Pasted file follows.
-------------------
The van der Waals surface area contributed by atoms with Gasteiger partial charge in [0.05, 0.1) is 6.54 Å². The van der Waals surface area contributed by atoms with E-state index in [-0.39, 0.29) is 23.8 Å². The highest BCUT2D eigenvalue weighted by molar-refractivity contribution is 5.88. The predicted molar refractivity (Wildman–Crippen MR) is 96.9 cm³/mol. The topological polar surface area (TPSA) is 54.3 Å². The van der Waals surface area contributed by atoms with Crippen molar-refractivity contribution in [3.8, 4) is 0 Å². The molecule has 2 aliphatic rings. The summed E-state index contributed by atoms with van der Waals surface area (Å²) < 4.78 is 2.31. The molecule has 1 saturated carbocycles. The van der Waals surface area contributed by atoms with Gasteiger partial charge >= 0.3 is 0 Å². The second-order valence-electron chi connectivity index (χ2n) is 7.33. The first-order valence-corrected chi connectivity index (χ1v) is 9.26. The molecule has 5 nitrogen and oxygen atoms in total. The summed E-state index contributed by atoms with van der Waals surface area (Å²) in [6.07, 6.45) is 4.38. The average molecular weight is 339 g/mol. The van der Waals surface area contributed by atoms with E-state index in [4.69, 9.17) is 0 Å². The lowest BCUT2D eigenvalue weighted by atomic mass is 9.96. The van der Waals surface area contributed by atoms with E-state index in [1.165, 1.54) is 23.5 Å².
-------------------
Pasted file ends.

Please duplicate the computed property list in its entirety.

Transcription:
The van der Waals surface area contributed by atoms with Gasteiger partial charge in [0.05, 0.1) is 6.54 Å². The van der Waals surface area contributed by atoms with E-state index in [-0.39, 0.29) is 23.8 Å². The highest BCUT2D eigenvalue weighted by molar-refractivity contribution is 5.88. The predicted molar refractivity (Wildman–Crippen MR) is 96.9 cm³/mol. The topological polar surface area (TPSA) is 54.3 Å². The van der Waals surface area contributed by atoms with Crippen molar-refractivity contribution in [3.8, 4) is 0 Å². The molecule has 2 aliphatic rings. The summed E-state index contributed by atoms with van der Waals surface area (Å²) < 4.78 is 2.31. The molecule has 1 saturated carbocycles. The van der Waals surface area contributed by atoms with Gasteiger partial charge >= 0.3 is 0 Å². The second-order valence-electron chi connectivity index (χ2n) is 7.33. The first-order valence-corrected chi connectivity index (χ1v) is 9.26. The molecule has 5 nitrogen and oxygen atoms in total. The summed E-state index contributed by atoms with van der Waals surface area (Å²) in [6.07, 6.45) is 4.38. The average molecular weight is 339 g/mol. The van der Waals surface area contributed by atoms with E-state index in [4.69, 9.17) is 0 Å². The lowest BCUT2D eigenvalue weighted by atomic mass is 9.96. The van der Waals surface area contributed by atoms with E-state index in [1.165, 1.54) is 23.5 Å².